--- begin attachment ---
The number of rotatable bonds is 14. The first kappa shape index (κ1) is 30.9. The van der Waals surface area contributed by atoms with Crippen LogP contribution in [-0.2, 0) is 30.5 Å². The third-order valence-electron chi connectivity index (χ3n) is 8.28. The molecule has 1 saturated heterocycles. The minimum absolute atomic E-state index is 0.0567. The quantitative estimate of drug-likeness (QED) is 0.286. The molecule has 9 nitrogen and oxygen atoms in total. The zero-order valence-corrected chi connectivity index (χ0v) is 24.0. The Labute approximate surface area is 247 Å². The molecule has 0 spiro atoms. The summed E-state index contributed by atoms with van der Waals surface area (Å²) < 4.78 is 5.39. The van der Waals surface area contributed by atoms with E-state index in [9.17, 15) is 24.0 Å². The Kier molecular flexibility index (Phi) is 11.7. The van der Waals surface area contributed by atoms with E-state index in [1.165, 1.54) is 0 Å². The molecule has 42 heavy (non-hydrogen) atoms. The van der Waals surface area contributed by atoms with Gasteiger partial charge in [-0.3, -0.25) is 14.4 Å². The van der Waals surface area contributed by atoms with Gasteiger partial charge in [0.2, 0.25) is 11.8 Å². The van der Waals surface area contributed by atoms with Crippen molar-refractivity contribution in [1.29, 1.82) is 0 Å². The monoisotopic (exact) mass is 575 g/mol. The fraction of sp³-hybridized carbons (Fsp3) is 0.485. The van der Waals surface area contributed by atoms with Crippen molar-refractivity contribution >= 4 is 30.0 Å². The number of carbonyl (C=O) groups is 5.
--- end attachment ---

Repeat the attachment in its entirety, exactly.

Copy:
The number of rotatable bonds is 14. The first kappa shape index (κ1) is 30.9. The van der Waals surface area contributed by atoms with Crippen LogP contribution in [-0.2, 0) is 30.5 Å². The third-order valence-electron chi connectivity index (χ3n) is 8.28. The molecule has 1 saturated heterocycles. The minimum absolute atomic E-state index is 0.0567. The quantitative estimate of drug-likeness (QED) is 0.286. The molecule has 9 nitrogen and oxygen atoms in total. The zero-order valence-corrected chi connectivity index (χ0v) is 24.0. The Labute approximate surface area is 247 Å². The molecule has 0 spiro atoms. The summed E-state index contributed by atoms with van der Waals surface area (Å²) < 4.78 is 5.39. The van der Waals surface area contributed by atoms with E-state index in [9.17, 15) is 24.0 Å². The Kier molecular flexibility index (Phi) is 11.7. The van der Waals surface area contributed by atoms with E-state index in [1.165, 1.54) is 0 Å². The molecule has 42 heavy (non-hydrogen) atoms. The van der Waals surface area contributed by atoms with Gasteiger partial charge in [-0.3, -0.25) is 14.4 Å². The van der Waals surface area contributed by atoms with Gasteiger partial charge in [0.2, 0.25) is 11.8 Å². The van der Waals surface area contributed by atoms with Crippen molar-refractivity contribution in [1.29, 1.82) is 0 Å². The monoisotopic (exact) mass is 575 g/mol. The fraction of sp³-hybridized carbons (Fsp3) is 0.485. The van der Waals surface area contributed by atoms with Crippen molar-refractivity contribution >= 4 is 30.0 Å². The number of carbonyl (C=O) groups is 5.